Micro cameras flex their way into the future of imaging
Imagine sticking a thin sheet of microscopic cameras to the surface of a car to provide a rear-view image, or wrapping that sheet around a pole to provide 360-degree surveillance of an intersection under construction.
A thin sheet of micro-cameras could fit where bulkier cameras cannot—and many small cameras working together could even rival high-end cameras' image quality, according to two University of Wisconsin-Madison researchers.
Hongrui Jiang, the Vilas Distinguished Achievement professor of electrical and computer engineering, and Li Zhang, an assistant professor of computer science at UW-Madison, have received a $1 million National Science Foundation grant to develop smart micro-camera arrays mounted on thin, flexible polymer sheets.
Jiang and Zhang will focus not simply on making these cameras small and higher-quality, but also on developing algorithms that allow the cameras to change direction and focus both individually and collectively.
Like so many complex technological problems, this one comes down to making different disciplines work together.
"You can develop cameras and take whatever algorithm is available, or develop algorithms and try to optimize whatever camera is available," Jiang says. "We want to tackle the problem from both ends and optimize not just one component, but the whole system."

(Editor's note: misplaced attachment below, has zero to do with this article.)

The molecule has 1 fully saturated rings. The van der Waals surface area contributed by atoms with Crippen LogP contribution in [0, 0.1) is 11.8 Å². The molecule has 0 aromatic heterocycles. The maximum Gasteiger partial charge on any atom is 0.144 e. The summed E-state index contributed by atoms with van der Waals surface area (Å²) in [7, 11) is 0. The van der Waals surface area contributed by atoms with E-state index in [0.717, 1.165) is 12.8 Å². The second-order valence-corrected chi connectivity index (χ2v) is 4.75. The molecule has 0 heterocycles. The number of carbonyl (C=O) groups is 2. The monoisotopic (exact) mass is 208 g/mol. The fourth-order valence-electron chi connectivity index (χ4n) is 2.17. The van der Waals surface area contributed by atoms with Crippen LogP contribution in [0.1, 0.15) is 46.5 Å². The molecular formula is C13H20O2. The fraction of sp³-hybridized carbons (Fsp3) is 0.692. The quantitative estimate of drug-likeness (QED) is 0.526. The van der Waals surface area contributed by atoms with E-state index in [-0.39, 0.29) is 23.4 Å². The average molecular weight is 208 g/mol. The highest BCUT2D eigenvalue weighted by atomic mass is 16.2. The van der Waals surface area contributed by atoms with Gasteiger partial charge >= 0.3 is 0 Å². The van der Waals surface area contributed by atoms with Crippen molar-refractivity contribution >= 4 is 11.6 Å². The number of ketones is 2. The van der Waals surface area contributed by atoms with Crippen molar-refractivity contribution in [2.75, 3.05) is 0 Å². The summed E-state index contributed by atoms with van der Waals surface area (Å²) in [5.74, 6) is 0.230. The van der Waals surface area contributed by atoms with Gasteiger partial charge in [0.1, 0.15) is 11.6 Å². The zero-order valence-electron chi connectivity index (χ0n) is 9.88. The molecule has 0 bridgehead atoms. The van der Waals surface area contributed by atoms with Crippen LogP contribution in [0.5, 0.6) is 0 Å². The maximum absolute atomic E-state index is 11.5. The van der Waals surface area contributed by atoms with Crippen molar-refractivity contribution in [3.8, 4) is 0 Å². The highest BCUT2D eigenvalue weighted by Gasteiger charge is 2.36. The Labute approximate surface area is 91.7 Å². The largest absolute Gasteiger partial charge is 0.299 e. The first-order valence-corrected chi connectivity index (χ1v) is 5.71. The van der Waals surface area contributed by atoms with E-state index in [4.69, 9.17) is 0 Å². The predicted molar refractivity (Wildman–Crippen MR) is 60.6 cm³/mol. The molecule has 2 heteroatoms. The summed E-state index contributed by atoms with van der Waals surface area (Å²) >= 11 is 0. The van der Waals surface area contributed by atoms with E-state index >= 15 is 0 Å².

The polymer sheets, combined with the micro-cameras, will measure less than a centimeter thick. Whereas a traditional camera design must be bigger and bulkier to capture more light and increase its image quality, Jiang and Zhang propose to improve their image quality through a sort of "collective aperture" of many micro-cameras.
"The cameras can also coordinate to capture the whole scene," Jiang says. "The algorithm will decide what the cameras look at and the cameras' focus plane. We're not just talking about the image processing itself. We're also talking about the control of the camera array."
Zhang's focus is on figuring out how to control the orientation of the cameras. By manipulating them through computation, he hopes to maximize the collective potential of small cameras that would be rather weak on their own.
"These small cameras can't have components like zoom lenses, but if I control them to aim at a specific thing, we can use computation plus the individual camera movements in a way that emulates zooming," Zhang says.
He says the arrays ultimately could do things that conventional cameras can't do at all—for example, focusing simultaneously on different objects at different distances. That's because the image data the camera array captures contains 3D depth information, which can make otherwise fragile image-recognition algorithms more powerful.
The cameras could work well in environments that often are cramped—for instance, thin video cameras attached to a vehicle or installed in a medical treatment setting.
"Space is always going to be an issue," Jiang says. "You can't always afford to mount a huge camera in a given room."
The researchers aim to make the design more cost-effective than existing camera technology, because it is cheap to mass-produce small cameras. And by making high-quality imaging possible in tight spaces, Jiang and Zhang may create a whole host of new uses for cameras.